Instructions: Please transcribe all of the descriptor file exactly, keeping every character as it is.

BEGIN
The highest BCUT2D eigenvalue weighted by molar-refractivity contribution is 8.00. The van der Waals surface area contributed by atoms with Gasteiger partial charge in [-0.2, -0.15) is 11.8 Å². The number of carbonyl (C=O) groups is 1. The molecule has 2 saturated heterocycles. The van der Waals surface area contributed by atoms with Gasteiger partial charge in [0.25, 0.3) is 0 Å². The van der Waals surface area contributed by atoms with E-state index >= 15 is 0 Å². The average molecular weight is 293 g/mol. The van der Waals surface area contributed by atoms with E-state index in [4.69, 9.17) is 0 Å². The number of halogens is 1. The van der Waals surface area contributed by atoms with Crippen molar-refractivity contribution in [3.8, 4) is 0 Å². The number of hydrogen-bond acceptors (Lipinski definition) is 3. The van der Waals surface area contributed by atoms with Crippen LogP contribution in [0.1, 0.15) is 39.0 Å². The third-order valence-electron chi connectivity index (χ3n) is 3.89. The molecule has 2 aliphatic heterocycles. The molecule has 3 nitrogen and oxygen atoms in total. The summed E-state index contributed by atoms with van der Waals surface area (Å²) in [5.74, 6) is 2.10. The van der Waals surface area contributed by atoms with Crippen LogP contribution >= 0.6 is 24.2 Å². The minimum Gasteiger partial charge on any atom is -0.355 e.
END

The highest BCUT2D eigenvalue weighted by molar-refractivity contribution is 8.00. The van der Waals surface area contributed by atoms with Gasteiger partial charge in [-0.2, -0.15) is 11.8 Å². The number of carbonyl (C=O) groups is 1. The molecule has 2 saturated heterocycles. The van der Waals surface area contributed by atoms with Gasteiger partial charge in [0.25, 0.3) is 0 Å². The van der Waals surface area contributed by atoms with E-state index >= 15 is 0 Å². The average molecular weight is 293 g/mol. The van der Waals surface area contributed by atoms with E-state index in [4.69, 9.17) is 0 Å². The number of halogens is 1. The van der Waals surface area contributed by atoms with Crippen molar-refractivity contribution in [3.8, 4) is 0 Å². The number of hydrogen-bond acceptors (Lipinski definition) is 3. The van der Waals surface area contributed by atoms with Crippen LogP contribution in [0.1, 0.15) is 39.0 Å². The third-order valence-electron chi connectivity index (χ3n) is 3.89. The molecule has 2 aliphatic heterocycles. The molecule has 3 nitrogen and oxygen atoms in total. The summed E-state index contributed by atoms with van der Waals surface area (Å²) in [5.74, 6) is 2.10. The van der Waals surface area contributed by atoms with Crippen LogP contribution >= 0.6 is 24.2 Å². The minimum Gasteiger partial charge on any atom is -0.355 e.